THJUNDER BAY -- Marc Price has never really known anything but the comedic life.
His father, Al Bernie, was pioneer in the standup game, introducing him to the likes of Robert Klein and David Brenner, George Burns and the great Milton Berle, for whom he’d get tea for while hanging out back stage.
The now 48-year-old comic, producer and part-time water conservationist, turned those real-life lessons into a budding acting career in the 1980s, where as a teenager he played awkward Irwin (Skippy) Handelman, best friend to Michael J. Fox’s Reagan-loving, high school genius Alex P. Keaton, on the hit NBC show Family Ties.
It’s the role he’s best remembered for, although he’s done plenty of behind-the-scenes voice work over the years, and he definitely embraces it, recently touring as part of self-produced stars of television comedy show with Night Court’s Marsha Warfield and Good Times’ Jimmie Walker.
Family Ties was a comedy classroom, Price said.
“It was well written. It was well crafted. I was just a little part of it and got in on all of that greatness,” said Price, who brings his stand-up act to Thunder Bay’s Crickets Comedy Club on Friday and Saturday night.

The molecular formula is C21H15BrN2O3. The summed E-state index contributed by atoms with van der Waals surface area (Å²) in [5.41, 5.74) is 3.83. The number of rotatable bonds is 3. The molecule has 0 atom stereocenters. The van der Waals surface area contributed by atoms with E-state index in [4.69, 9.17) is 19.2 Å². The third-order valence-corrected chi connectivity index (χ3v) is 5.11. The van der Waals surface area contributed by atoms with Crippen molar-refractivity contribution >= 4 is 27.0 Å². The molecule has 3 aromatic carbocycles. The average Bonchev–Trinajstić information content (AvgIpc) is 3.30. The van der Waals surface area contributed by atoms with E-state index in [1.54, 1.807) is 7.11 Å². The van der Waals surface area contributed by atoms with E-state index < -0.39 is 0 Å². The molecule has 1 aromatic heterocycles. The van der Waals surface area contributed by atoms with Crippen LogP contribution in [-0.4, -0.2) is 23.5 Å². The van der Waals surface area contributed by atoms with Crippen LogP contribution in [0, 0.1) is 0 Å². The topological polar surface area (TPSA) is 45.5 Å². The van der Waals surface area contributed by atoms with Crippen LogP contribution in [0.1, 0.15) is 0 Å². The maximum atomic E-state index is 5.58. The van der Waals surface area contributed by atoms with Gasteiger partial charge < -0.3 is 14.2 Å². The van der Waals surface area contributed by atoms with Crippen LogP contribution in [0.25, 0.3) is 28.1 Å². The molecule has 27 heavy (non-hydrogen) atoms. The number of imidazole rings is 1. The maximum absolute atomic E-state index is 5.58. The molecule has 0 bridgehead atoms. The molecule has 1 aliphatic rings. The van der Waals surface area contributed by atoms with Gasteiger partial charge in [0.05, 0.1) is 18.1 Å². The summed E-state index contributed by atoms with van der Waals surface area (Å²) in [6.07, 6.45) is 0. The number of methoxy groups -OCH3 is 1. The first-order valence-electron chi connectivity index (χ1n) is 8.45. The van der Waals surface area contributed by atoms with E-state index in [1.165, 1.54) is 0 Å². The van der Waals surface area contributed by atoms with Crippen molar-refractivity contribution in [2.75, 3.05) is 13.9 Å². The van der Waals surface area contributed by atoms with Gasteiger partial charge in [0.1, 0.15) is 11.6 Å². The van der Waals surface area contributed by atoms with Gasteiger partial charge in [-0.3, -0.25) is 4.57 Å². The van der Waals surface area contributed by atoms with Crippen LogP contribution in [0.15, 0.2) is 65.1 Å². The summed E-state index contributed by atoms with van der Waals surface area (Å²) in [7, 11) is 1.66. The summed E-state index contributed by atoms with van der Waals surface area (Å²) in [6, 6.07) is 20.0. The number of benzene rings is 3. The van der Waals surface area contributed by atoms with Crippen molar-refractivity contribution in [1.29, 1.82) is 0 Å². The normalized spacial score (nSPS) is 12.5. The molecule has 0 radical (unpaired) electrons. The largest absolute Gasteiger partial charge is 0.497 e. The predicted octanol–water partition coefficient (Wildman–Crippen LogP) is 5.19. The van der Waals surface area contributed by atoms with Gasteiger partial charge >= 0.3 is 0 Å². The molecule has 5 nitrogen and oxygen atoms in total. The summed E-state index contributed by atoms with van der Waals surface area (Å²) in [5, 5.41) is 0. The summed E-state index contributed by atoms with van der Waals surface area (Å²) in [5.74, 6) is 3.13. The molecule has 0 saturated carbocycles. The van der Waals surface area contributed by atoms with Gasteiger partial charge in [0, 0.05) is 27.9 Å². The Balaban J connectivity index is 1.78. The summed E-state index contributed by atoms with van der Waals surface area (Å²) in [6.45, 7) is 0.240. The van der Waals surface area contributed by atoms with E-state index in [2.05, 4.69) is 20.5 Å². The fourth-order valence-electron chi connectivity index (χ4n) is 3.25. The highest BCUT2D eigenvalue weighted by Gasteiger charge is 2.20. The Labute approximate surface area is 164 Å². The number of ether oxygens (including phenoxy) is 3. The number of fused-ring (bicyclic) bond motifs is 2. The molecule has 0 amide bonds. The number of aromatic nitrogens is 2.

“It helped me write my jokes. I learned from Family Ties writers, who really cared about something.”
But it was his home life that really taught Price what it meant to be a comic.
His father was always telling jokes at home and wouldn’t hesitate to share his love of the insanity that was Sam Kinneson or the antics of Joey Bishop, an original member of Hollywood’s Rat Pack.
“I had bad role models from the start and I never listened to my mother, who desperately wanted me to go to Cornell and be a normal person, which didn’t happen,” Price said. “I’m sorry mom. What can I say? I just followed in the footsteps of my dad. My dad was a great comedian.”
As a result, his comedy influences are far and wide, which is reflected in his act today.
“He taught me to respect that wide range of comedy styles. As a result my inspirations are varied. On stage I kind of jump around a little bit. In fact the Toronto Star accused me of being 300 comedians in one. And I don’t know if they meant it as a compliment,” Price said.
His routine touches on growing up in Hollywood, joking given the political climate south of the border he’s taken to telling people who ask that he’s from New Jersey, where he was born. And yes, he does touch on his time in the television spotlight.
“But I don’t dwell on it,” he said.
There might even be a mention or two of embattled U.S. president Donald Trump, though he’s learned not everyone in his home country finds the material funny, saying there was a noticeable change after Trump was elected.
“But in Canada, I’m allowed to let loose a little,” Price said.
Show times are 7 p.m. and 10 p.m. on Friday and Saturday night. Crickets Comedy Club is located in the basement of the Royalton Hotel.